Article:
April 8, 2011 / 12:28 PM / in 7 years

UPDATE 3-Protesters pack Cairo square, pile pressure on army

* Back in Tahrir Square, protesters want Mubarak prosecution

* Protester frustrations include pace of corruption moves

* Protesters hold mock trial for Mubarak

* Military says nobody will have immunity

(Adds military comment from new armed forces newspaper)

By Shaimaa Fayed and Dina Zayed

CAIRO, April 8 (Reuters) - Protesters packed Cairo’s Tahrir Square on Friday, piling pressure on the ruling military council to meet demands including the prosecution of Hosni Mubarak in one of the biggest demonstrations since he was ousted.

Thousands of people waved red, white and black Egyptian flags in scenes reminiscent of the height of the uprising that helped ignite protests against autocrats across the Arab world.

Hundreds of thousands crammed into Tahrir Square, the main theatre for the protests that swept Mubarak from power, leaving in charge the army led by Field Marshal Mohamed Hussein Tantawi.

“Tantawi, Tantawi get your act together or do you want a pool of blood?” chanted some of the protesters, expressing frustration over the pace of change that Egyptians hope will produce a democratic system of government.

The military has enjoyed broad support since it took control of the country on Feb. 11, but complaints against its rule are growing. Attention is now focused on the perceived tardiness of legal measures against Mubarak and his entourage.

Mubarak and his family have been living in the Red Sea resort of Sharm el-Sheikh since he left Cairo. The military has said the 82-year-old president, himself a former military officer, is banned from leaving the country.

“We will not give immunity to anyone. We will not cover up corruption and all are equal in front of the law,” the military said in a new armed forces newspaper circulated on Friday.

The public prosecutor, who has filed charges against some but not all of the Mubarak-era officials, was also the focus of protester anger. They declared him “the sleeping prosecutor”.

Lawyers and judges held a mock trial for Mubarak and some of his closest associates on charges of “corrupting Egypt politically and economically, committing crimes of torture and stripping us of our rights”.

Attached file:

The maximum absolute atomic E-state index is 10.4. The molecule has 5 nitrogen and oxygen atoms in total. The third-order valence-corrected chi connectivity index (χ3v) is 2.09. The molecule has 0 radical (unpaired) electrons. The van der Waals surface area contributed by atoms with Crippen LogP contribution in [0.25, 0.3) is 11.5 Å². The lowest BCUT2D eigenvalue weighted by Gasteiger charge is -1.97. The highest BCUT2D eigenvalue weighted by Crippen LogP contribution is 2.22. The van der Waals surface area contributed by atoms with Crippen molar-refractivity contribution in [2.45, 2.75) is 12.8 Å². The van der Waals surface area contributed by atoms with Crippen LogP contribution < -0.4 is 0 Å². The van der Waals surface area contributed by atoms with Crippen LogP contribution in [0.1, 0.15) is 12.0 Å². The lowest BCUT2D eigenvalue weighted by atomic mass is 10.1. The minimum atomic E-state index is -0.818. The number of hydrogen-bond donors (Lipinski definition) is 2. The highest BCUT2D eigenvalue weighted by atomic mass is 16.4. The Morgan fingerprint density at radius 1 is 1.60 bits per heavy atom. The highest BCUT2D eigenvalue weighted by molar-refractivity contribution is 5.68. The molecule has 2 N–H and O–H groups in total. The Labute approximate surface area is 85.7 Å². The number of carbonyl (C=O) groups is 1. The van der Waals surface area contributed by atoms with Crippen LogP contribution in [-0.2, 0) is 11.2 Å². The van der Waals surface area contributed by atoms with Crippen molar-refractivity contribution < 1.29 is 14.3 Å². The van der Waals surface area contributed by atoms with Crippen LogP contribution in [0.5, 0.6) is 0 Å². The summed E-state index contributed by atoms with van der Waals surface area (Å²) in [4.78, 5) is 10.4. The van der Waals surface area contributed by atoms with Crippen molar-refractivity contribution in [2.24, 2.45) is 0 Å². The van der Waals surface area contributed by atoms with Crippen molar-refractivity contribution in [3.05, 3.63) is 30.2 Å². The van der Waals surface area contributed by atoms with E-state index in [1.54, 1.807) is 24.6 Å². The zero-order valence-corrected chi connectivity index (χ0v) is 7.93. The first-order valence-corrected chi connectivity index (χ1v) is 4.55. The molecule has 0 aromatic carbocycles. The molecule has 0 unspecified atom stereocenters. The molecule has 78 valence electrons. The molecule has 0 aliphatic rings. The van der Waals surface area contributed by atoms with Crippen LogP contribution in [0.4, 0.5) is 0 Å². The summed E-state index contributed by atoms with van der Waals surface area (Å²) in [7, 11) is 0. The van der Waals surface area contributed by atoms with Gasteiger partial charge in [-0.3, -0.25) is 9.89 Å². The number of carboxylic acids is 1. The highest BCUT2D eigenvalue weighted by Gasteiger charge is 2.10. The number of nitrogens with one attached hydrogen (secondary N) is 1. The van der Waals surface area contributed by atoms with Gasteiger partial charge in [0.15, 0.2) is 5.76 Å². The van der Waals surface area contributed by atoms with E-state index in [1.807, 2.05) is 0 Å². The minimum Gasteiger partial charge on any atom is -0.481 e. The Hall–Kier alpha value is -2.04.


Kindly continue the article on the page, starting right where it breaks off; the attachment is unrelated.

Military helicopters hovered over the city centre as protesters poured into the square after Friday prayers. Their demands included the removal of remaining Mubarak-era officials, such as the powerful provincial governors.

“It’s a strong message that the revolution is not over yet and is still going on and will not quieten down before its goals are realised,” said Hassan Nafaa, a professor of political science and a prominent figure in the reform movement.

The protest drew an array of Egyptians, from leftists to Islamists including the Muslim Brotherhood, a group considered Egypt’s best-organised political force.

The military council has scheduled a parliamentary election for September and said a presidential election will be held in either October or November.

“Satisfying all in this transition period is impossible and democracy will not be achieved overnight or in six months,” the military said in the new newspaper, part of a public relations campaign including a Facebook page.


Tahrir Square banners carried economic demands, including the imposition of minimum and maximum wages. “The revolution is continuing until democracy is achieved,” read one banner.

“There has to be continued pressure for the quick and effective realisation of the demands of the revolution,” a coalition of youth activists said in a statement. Street action was “the real guarantee” of success, it said.

At one point, eight young men in military uniform appeared on a stage in the square, calling for Tantawi’s removal. The state news agency said investigations were underway to establish their identity and whether they were from the military.

The interim government installed by the military council has set up a committee to uncover corruption from Mubarak’s 30-year rule. The illicit gains panel has said it will question Gamal Mubarak, the president’s son, next week.

“There is a feeling that the military council faces many restrictions,” Nafaa, the political science professor, said.

The campaign against Mubarak-era figures has resulted in the arrest of once untouchable figures including the former interior minister and other ministers who held economic portfolios and are accused of corruption.

Additional reporting by Isabel Coles; Writing by Tom Perry; Editing by Michael Roddy

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